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False or Misleading advertising

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August 19, 2005 6:16:14 PM

Archived from groups: alt.tv.tech.hdtv (More info?)

The other day I sent an email to the Marketplace Standards and Services
Branch (at least, that is where it got forwarded to) complaining about a
large electronics chain that incorrectly identified EDTVs as HDTVs.

Has anyone complained in their jurisdiction about this? Did anything get
resolved?

Incidentally, I live in Toronto.
August 19, 2005 11:16:19 PM

Archived from groups: alt.tv.tech.hdtv (More info?)

I have complained about a similar problem at "Tweeter" in Ct. USA to the
local Consumer Protection Agency.
The store will not correct the problem; the problem was there months ago,
and is still. Nobody really cares.

<tim@nocomment.com> wrote in message
news:YoydnXN8_KhwvJveRVn-hQ@rogers.com...
> The other day I sent an email to the Marketplace Standards and Services
> Branch (at least, that is where it got forwarded to) complaining about a
> large electronics chain that incorrectly identified EDTVs as HDTVs.
>
> Has anyone complained in their jurisdiction about this? Did anything get
> resolved?
>
> Incidentally, I live in Toronto.
>
Anonymous
August 20, 2005 2:58:26 AM

Archived from groups: alt.tv.tech.hdtv (More info?)

tim@nocomment.com (tim@nocomment.com) wrote in alt.tv.tech.hdtv:
> The other day I sent an email to the Marketplace Standards and Services
> Branch (at least, that is where it got forwarded to) complaining about a
> large electronics chain that incorrectly identified EDTVs as HDTVs.
>
> Has anyone complained in their jurisdiction about this? Did anything get
> resolved?
>
> Incidentally, I live in Toronto.

In the US, there are no laws that concern this. It's only an agreement
of the CE companies as to what "HDTV", "HDTV-ready", "EDTV", etc., mean.

--
Jeff Rife |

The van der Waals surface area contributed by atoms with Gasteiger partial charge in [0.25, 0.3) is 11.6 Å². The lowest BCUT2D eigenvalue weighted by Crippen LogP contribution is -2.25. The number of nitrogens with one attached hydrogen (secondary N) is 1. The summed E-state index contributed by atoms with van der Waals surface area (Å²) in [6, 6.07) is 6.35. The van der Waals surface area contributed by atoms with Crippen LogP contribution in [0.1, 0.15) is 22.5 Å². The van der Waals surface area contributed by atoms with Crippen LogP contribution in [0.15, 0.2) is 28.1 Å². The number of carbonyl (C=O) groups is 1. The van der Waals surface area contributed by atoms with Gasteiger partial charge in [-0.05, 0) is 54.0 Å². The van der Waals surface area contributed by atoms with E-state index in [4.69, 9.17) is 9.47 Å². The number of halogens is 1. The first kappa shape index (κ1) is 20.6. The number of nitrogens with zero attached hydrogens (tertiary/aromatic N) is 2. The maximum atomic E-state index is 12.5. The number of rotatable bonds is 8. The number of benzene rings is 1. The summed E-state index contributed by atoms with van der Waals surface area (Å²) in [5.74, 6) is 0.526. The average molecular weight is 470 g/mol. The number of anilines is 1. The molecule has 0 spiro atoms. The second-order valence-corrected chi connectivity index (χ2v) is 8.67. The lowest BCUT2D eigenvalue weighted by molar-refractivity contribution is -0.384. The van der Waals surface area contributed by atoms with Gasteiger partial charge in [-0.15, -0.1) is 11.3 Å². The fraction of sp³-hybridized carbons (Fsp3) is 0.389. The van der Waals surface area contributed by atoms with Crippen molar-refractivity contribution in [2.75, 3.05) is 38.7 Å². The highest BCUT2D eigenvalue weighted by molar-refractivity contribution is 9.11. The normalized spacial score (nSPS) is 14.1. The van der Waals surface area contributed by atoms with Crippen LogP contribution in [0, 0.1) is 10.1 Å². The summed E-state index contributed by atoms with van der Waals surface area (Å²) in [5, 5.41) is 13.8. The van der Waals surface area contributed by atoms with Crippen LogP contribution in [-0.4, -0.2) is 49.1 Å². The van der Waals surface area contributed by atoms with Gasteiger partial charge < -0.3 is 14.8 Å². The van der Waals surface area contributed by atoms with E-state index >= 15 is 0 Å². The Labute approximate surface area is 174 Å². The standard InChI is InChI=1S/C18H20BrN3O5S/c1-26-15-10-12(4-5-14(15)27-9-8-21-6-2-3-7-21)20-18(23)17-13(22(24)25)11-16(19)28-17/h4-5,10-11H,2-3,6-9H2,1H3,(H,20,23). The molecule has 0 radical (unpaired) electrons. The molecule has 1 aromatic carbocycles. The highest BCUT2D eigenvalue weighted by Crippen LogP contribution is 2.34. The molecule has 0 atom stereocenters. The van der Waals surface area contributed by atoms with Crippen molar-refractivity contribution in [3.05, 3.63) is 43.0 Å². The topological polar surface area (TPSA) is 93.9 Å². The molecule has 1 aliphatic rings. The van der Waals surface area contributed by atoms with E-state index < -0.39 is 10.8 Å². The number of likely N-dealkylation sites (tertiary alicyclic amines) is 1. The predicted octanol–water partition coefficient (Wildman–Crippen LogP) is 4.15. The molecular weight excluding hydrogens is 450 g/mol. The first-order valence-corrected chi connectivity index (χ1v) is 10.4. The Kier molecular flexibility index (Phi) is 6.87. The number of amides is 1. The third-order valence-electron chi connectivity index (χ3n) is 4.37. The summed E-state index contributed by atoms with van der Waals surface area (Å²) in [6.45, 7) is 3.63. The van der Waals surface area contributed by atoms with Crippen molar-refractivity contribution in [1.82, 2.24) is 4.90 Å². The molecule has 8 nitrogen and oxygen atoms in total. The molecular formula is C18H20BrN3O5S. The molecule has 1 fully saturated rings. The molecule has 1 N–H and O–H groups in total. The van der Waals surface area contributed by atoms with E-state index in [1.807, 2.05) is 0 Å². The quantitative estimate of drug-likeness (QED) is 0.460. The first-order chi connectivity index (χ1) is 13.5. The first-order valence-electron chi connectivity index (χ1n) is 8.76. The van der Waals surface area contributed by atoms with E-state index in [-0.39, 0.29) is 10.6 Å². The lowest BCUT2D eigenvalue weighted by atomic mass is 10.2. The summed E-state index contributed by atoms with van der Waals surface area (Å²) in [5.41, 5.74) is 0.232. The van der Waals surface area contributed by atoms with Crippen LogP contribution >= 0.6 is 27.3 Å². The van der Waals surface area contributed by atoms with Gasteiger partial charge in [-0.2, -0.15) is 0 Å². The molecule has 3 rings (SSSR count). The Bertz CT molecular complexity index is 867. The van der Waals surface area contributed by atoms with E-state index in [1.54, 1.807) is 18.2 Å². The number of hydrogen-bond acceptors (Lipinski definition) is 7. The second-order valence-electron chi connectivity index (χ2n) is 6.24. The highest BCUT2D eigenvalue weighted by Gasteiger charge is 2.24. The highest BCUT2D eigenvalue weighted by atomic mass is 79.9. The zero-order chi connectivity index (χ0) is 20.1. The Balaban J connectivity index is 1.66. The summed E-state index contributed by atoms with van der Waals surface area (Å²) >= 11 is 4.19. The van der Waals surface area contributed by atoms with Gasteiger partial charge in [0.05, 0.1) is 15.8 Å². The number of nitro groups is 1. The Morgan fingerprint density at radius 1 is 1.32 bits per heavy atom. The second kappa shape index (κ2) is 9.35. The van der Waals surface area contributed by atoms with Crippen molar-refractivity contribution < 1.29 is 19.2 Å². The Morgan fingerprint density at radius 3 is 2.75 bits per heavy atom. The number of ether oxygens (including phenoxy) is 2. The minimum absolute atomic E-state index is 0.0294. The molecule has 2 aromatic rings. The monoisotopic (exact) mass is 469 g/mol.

| http://www.nabs.net/Cartoons/Dilbert/Evaluation.jpg
Related resources
August 21, 2005 4:22:52 AM

Archived from groups: alt.tv.tech.hdtv (More info?)

Jeff Rife wrote:
> tim@nocomment.com (tim@nocomment.com) wrote in alt.tv.tech.hdtv:
>
>>The other day I sent an email to the Marketplace Standards and Services
>>Branch (at least, that is where it got forwarded to) complaining about a
>>large electronics chain that incorrectly identified EDTVs as HDTVs.
>>
>>Has anyone complained in their jurisdiction about this? Did anything get
>>resolved?
>>
>>Incidentally, I live in Toronto.
>
>
> In the US, there are no laws that concern this. It's only an agreement
> of the CE companies as to what "HDTV", "HDTV-ready", "EDTV", etc., mean.
>
The FTC has the power from Congress to enforce "truth in advertising".
Of course you may be old and gray before there is any action, but we
DO have laws that concern this:

http://www.ftc.gov/bcp/conline/pubs/buspubs/ad-faqs.htm
Anonymous
August 21, 2005 5:17:15 AM

Archived from groups: alt.tv.tech.hdtv (More info?)

Curmudgeon (curmudgeon@buzzoff.net) wrote in alt.tv.tech.hdtv:
> > In the US, there are no laws that concern this. It's only an agreement
> > of the CE companies as to what "HDTV", "HDTV-ready", "EDTV", etc., mean.
> >
> The FTC has the power from Congress to enforce "truth in advertising".

Agreed, but a device that accepts HDTV signals as input and displays them
could conceivably be called and "HDTV monitor". The CE companies have
volunteered a different definition, but there is nothing that prevents
anyone from choosing their own definition in an ad, since there is no
legal definition.

The FTC hasn't ever bothered to challenge the "lines of horizontal
resolution" claims, and those lies and exaggerations definitely fit the
two parts of "deceptive" far more than calling a device with 853x480
resolution an "HDTV monitor":
- is likely to mislead consumers acting reasonably under the
circumstances; and
- is "material"--that is, important to a consumer's decision to buy or
use the product

The CE companies artificial definition that a device with at least 720
progressively scanned lines is an "HDTV monitor" could be seen as
"misleading" in its own right, since it can't display all HD signals at
full resolution.

Likewise, a device with 1080 scan lines but only able to resolve 1280x1080
can be called an HDTV by the CE standards, but it is fairly deceptive to
the consumer, especially if they have to compare that device to one that
is 1280x720, and is able to display that geometry at full resolution. It
makes the difference much less than the expected 1920x1080 vs. 1280x720
that the 1080 scan lines implies.

--
Jeff Rife |
| http://www.nabs.net/Cartoons/CloseToHome/NamespacePollu...
Anonymous
August 23, 2005 12:35:18 AM

Archived from groups: alt.tv.tech.hdtv (More info?)